Over this wonderfully long winter break, I’ve spent a lot of time catching up on my food reading list. At the top of my list was Soda Politics, written by one of my ultimate nutrition heroes, Marion Nestle. If you like my blog, you should check out hers. Anyway, her writing always gets me thinking who is really to blame for our diet crisis.
Those of us who believe that poor diet is largely a result of systematic and societal factors as opposed to individual factors tend to want to blame the trillion-dollar food industry. After all, a lot of the harmful aspects of our food system wouldn’t exist if corporations weren’t prioritizing profit over public health.
That being said, how could any reasonable person expect a corporation, particularly a publicly traded corporation, to prioritize any goal above increasing return on investment? For-profit business exist to make a profit (yes, I know, DUH). I don’t think the CEO of Pepsi is evil for permitting her employees to market to psychologically vulnerable young children; she’s really just doing her job.
With that in mind, it is critically important for the public and the government to recognize the ways that corporate dollars influence our food policies and our behavior so that we can begin to regulate the food industry appropriately. Food companies are not going to regulate themselves to the extent that it interferes with profits. I don’t hate them for it. But if we want to drastically change the food environment in this country, I believe this is the most realistic way to look at it.
If you are wanting some evidence for why we should regulate the food industry, here are a few fun facts about “Big Soda,” courtesy of the stupendous Dr. Nestle:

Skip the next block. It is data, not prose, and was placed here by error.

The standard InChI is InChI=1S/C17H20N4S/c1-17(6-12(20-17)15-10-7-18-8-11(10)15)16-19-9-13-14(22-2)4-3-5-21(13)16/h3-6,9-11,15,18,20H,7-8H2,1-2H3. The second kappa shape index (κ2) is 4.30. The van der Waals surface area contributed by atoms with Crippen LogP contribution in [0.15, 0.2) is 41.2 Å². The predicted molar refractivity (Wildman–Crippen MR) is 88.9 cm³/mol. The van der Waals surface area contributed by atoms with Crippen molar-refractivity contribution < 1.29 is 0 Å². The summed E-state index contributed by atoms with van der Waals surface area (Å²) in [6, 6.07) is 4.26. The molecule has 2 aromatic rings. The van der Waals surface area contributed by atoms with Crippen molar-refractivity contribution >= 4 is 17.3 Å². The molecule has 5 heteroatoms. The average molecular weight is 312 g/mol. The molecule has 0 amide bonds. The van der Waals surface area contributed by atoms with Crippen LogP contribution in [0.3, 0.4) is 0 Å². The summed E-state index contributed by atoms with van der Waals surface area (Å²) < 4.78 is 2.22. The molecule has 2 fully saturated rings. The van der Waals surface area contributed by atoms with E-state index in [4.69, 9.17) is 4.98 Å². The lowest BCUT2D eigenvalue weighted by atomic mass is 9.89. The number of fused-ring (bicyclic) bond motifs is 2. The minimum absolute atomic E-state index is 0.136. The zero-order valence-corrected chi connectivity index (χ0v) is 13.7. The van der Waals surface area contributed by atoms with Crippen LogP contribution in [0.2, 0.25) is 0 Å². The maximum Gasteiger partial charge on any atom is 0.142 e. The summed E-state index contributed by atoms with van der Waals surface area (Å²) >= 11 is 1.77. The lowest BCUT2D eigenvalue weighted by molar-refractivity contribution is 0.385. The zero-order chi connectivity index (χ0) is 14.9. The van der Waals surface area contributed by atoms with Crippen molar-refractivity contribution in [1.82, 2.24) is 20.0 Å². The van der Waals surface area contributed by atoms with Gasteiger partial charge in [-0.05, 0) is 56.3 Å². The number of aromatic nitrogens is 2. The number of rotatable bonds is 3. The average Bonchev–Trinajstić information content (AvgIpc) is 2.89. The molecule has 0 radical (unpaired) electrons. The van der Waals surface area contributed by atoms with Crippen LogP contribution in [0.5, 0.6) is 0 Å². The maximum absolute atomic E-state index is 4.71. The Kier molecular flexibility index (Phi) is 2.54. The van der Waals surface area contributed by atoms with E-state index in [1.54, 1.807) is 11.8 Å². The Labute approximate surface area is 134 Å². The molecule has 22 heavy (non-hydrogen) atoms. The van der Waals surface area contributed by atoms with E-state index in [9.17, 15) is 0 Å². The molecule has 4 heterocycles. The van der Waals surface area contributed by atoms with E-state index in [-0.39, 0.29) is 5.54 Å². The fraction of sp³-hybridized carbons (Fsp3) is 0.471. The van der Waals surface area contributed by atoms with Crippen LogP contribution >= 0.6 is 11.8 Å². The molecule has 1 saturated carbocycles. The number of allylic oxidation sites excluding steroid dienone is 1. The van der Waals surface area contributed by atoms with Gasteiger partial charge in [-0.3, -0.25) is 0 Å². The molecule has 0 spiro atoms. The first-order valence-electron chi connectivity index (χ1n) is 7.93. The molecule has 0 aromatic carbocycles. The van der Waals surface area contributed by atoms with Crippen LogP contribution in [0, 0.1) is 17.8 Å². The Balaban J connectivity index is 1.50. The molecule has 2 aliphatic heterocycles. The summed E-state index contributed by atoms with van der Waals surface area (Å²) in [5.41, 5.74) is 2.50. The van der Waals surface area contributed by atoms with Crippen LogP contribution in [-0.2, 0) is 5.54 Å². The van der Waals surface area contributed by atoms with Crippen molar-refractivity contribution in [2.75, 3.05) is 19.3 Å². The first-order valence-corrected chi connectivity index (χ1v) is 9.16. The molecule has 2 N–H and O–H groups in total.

- Overwhelmingly, the only studies that do not show harmful health effects of soda are those funded in some measure by the soda industry.
- Coca Cola and PepsiCo market aggressively to those minority groups that are most heavily affected by diet-related disease.
- From seed to bottle, the best evidence estimates that it takes 340-620 liters of water to produce one liter of soda. (That one really drives me crazy — for something that not only we do not need but in fact would be much better off without.)
- To silence those who would criticize Big Soda for its detrimental impact on health and the environment, soda companies shell out millions to health and environmental organizations. More on that in this post.
- When any locality tries to pass anti-soda legislation, Big Soda and its trade organization the American Beverage Association hire marketing firms to create so-called “front groups” to fight the legislation. These front groups are designed to look like an independent grassroots campaign, but in reality they are just industry puppets. Another tactic Big Soda uses to fight unfavorable policies is to donate huge amounts of money to the locality’s obesity prevention efforts — only ones that don’t hurt their business, of course.
There’s a ton more where that came from. Check out the book if you’re interested.